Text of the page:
The G.R.E.A.T. elementary curriculum is a skills-based curriculum designed as a precursor to the middle school curriculum. This program establishes the foundation that prepares children for the intensified content and cooperation exercises taught in the middle school curriculum while developing a positive bond between law enforcement and youth. Reaching children at an earlier stage of development allows for a better transition into the middle school curriculum. The elementary curriculum is integrated with the National Learning English Language Arts Standards and National Health Standards and is based on effective research practices.

Program Structure:
The G.R.E.A.T. elementary curriculum was designed for 4th and 5th-grade students. Children who have aggressive behavior in the elementary school years are more likely to display antisocial and violent behavior as adolescents and young adults. By offering prevention education to students in elementary and middle school, it is believed that such programs have a better chance of affecting the developmental course of the problem behavior.

The Lessons:
The G.R.E.A.T. elementary curriculum consists of six 30 to 45-minute lessons designed to be taught in a sequence. Each lesson is accompanied by a parent letter that the student takes home explaining the lesson and encouraging parent/student interaction.

G.R.E.A.T. Beginnings
Program Introduction
Ground Rules
Bullying, Victim, and Bystander
To-Do or Not to Do
Decisions and Outcomes
Identifying Adults When We Need Help
Loud and Clear
Clear Messages
Practicing Different Ways of Communicating
Staying Cool When the Heat Is On
Identifying When We Feel Anger
Practicing Controlling Anger
We're All in This Together
Similarities and Differences
Respecting Others
Golden Rule
G.R.E.A.T. Days Ahead
Program Review
Being a G.R.E.A.T. Citizen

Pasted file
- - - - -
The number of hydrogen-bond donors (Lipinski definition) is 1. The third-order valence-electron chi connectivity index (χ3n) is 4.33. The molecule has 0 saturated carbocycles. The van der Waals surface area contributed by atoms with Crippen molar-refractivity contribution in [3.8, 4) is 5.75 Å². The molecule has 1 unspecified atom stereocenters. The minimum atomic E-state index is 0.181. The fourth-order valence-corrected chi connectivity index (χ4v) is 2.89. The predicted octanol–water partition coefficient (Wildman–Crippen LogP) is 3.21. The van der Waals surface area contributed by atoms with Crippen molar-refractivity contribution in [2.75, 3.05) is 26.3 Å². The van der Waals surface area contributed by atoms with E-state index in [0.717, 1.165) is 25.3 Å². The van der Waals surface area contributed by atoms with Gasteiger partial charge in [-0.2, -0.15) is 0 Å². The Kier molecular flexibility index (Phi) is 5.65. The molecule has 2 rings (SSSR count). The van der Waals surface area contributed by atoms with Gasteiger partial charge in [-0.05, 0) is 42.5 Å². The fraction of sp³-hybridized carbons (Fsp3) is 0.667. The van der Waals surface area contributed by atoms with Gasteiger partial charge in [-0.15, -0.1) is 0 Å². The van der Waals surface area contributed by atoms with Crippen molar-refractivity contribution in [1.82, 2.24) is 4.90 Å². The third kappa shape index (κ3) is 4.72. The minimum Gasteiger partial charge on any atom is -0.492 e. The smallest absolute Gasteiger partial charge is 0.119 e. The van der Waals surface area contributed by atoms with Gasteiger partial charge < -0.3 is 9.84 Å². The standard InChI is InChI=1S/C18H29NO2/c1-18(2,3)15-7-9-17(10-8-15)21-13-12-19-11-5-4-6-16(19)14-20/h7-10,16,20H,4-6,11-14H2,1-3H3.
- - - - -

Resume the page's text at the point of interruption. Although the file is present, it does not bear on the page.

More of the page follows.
G.R.E.A.T. Promise​

G.R.E.A.T. Summer Component
The G.R.E.A.T. summer program builds on the school-based curriculum by offering students an opportunity to enhance their social skills, giving them alternatives to gang involvement, and adding structure to the summer months. Interested students are asked to enroll and need a parent or guardian's signature on a Membership Agreement and Accident Waiver Form. The Agreement includes a list of rules that each student must agree to follow. Although the summer program is most beneficial when used as reinforcement for students that have received the G.R.E.A.T. middle school curriculum, students may be selected from other programs or directly from the community.

Program Structure:
Although each summer program may vary in length of time or other organizational elements, all programs should involve students in a variety of educational and recreational activities. Instruction in the G.R.E.A.T. core concepts, field trips, recreational and sporting events, and Awana Games activities are a part of an effective G.R.E.A.T. summer program. The program can help form positive community partnerships in the public and private sectors through a variety of community service projects.

The G.R.E.A.T. summer program provides each agency with the flexibility to address its particular issues and concerns within the context of lessons, field trips, or presentations to the students. The program should be consistent in helping the students develop life or career skills.

The Lessons:

Conflict Resolution
Juvenile Law and Procedures
Cultural Awareness/Sensitivity
Career Exploration
Communication Skills
Safety Education
Strengthening program

Please use the Community Program Request Form to request this program.